This is the second in a five-part blog series that provides a checklist for proactive security and forensic readiness in the AWS cloud environment. This post relates to protecting your virtual infrastructure within AWS.
Protecting any computing infrastructure requires a layered or defence-in-depth approach. The layers are typically divided into physical, network (perimeter and internal), system (or host), application, and data. In an Infrastructure as a Service (IaaS) environment, AWS is responsible for security ‘of’ the cloud including the physical perimeter, hardware, compute, storage and networking, while customers are responsible for security ‘in’ the cloud, or on layers above the hypervisor. This includes the operating system, perimeter and internal network, application and data.
Infrastructure protection requires defining trust boundaries (e.g., network boundaries and packet filtering), system security configuration and maintenance (e.g., hardening and patching), operating system authentication and authorisations (e.g., users, keys, and access levels), and other appropriate policy enforcement points (e.g., web application firewalls and/or API gateways).
The key AWS service that supports service-level protection is AWS Identity and Access Management (IAM) while Virtual Private Cloud (VPC) is the fundamental service that contributes to securing infrastructure hosted on AWS. VPC is the virtual equivalent of a traditional network operating in a data centre, albeit with the scalability benefits of the AWS infrastructure. In addition, there are several other services or features provided by AWS that can be leveraged for infrastructure protection.
The following list mainly focuses on network and host-level boundary protection, protecting integrity of the operating system on EC2 instances and Amazon Machine Images (AMIs) and security of containers on AWS.
The checklist provides best practice for the following:
IMPORTANT NOTE: Identity and access management is an integral part of securing an infrastructure, however, you’ll notice that the following checklist does not focus on the AWS IAM service. I have covered this in a separate checklist on IAM best practices here.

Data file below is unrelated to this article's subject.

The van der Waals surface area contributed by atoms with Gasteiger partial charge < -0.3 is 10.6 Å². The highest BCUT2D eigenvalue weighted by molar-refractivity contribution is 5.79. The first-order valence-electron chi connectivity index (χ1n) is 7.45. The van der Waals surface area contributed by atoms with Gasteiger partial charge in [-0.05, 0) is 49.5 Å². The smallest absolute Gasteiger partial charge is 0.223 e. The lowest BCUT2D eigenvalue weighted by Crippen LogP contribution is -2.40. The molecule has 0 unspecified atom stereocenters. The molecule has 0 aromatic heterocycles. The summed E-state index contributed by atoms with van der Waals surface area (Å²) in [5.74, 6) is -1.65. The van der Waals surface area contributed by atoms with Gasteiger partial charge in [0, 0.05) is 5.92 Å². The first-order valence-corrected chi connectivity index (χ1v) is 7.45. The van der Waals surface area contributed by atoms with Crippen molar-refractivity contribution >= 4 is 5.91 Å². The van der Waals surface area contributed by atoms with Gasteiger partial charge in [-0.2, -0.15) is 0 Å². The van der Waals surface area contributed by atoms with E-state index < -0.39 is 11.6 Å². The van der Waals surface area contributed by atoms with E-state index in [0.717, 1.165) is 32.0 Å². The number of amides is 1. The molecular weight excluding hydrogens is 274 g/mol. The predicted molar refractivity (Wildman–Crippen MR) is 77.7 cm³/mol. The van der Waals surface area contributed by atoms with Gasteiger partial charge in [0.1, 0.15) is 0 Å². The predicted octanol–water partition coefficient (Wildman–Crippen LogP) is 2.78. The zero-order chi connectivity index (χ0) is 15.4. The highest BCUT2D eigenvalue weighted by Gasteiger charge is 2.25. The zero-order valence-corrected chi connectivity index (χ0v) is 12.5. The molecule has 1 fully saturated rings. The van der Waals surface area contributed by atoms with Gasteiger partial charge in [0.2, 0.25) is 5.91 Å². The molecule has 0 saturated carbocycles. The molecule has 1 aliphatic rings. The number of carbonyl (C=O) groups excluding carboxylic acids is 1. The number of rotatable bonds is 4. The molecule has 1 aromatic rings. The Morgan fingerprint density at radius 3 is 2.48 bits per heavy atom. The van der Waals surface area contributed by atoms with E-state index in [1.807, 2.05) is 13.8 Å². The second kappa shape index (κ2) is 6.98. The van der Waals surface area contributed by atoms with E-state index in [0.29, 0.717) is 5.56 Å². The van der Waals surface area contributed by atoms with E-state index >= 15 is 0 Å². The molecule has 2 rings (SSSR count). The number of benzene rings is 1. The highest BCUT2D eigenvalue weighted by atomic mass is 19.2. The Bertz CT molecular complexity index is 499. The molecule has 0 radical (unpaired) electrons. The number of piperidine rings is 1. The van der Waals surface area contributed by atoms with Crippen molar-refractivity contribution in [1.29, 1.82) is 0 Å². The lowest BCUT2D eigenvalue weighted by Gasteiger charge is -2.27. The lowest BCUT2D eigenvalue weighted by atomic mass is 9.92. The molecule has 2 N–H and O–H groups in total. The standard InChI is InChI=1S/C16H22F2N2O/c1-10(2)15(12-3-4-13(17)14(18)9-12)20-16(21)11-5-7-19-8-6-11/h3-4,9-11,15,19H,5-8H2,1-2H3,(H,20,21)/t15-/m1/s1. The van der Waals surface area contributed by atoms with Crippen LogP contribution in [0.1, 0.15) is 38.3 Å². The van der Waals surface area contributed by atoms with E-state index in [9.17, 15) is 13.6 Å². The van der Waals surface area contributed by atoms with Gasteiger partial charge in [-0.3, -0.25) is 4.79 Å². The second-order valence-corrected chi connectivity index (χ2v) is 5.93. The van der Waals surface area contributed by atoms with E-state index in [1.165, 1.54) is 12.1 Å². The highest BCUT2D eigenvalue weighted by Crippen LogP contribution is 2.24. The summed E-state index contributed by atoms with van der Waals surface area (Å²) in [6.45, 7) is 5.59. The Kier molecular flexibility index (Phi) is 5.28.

1. How are you enforcing network and host-level boundary protection?
Establish appropriate network design for your workload to ensure only desired network paths and routing are allowed
For large-scale deployments, design network security in layers – external, DMZ, and internal
When designing NACL rules, consider that it’s a stateless firewall, so ensure to define both outbound and inbound rules
Create secure VPCs using network segmentation and security zoning
Carefully plan routing and server placement in public and private subnets.
Place instances (EC2 and RDS) within VPC subnets and restrict access using security groups and NACLs
Use non-overlapping IP addresses with other VPCs or data centre in use
Control network traffic by using security groups (stateful firewall, outside OS layer), NACLs (stateless firewall, at subnet level), bastion host, host based firewalls, etc.
Use Virtual Gateway (VGW) where Amazon VPC-based resources require remote network connectivity
Use IPSec or AWS Direct Connect for trusted connections to other sites
Use VPC Flow Logs for information about the IP traffic going to and from network interfaces in your VPC
Protect data in transit to ensure the confidentiality and integrity of data, as well as the identities of the communicating parties.
2. How are you protecting against distributed denial of service (DDoS) attacks at network and application level?
Use firewalls including Security groups, network access control lists, and host based firewalls
Use rate limiting to protect scarce resources from overconsumption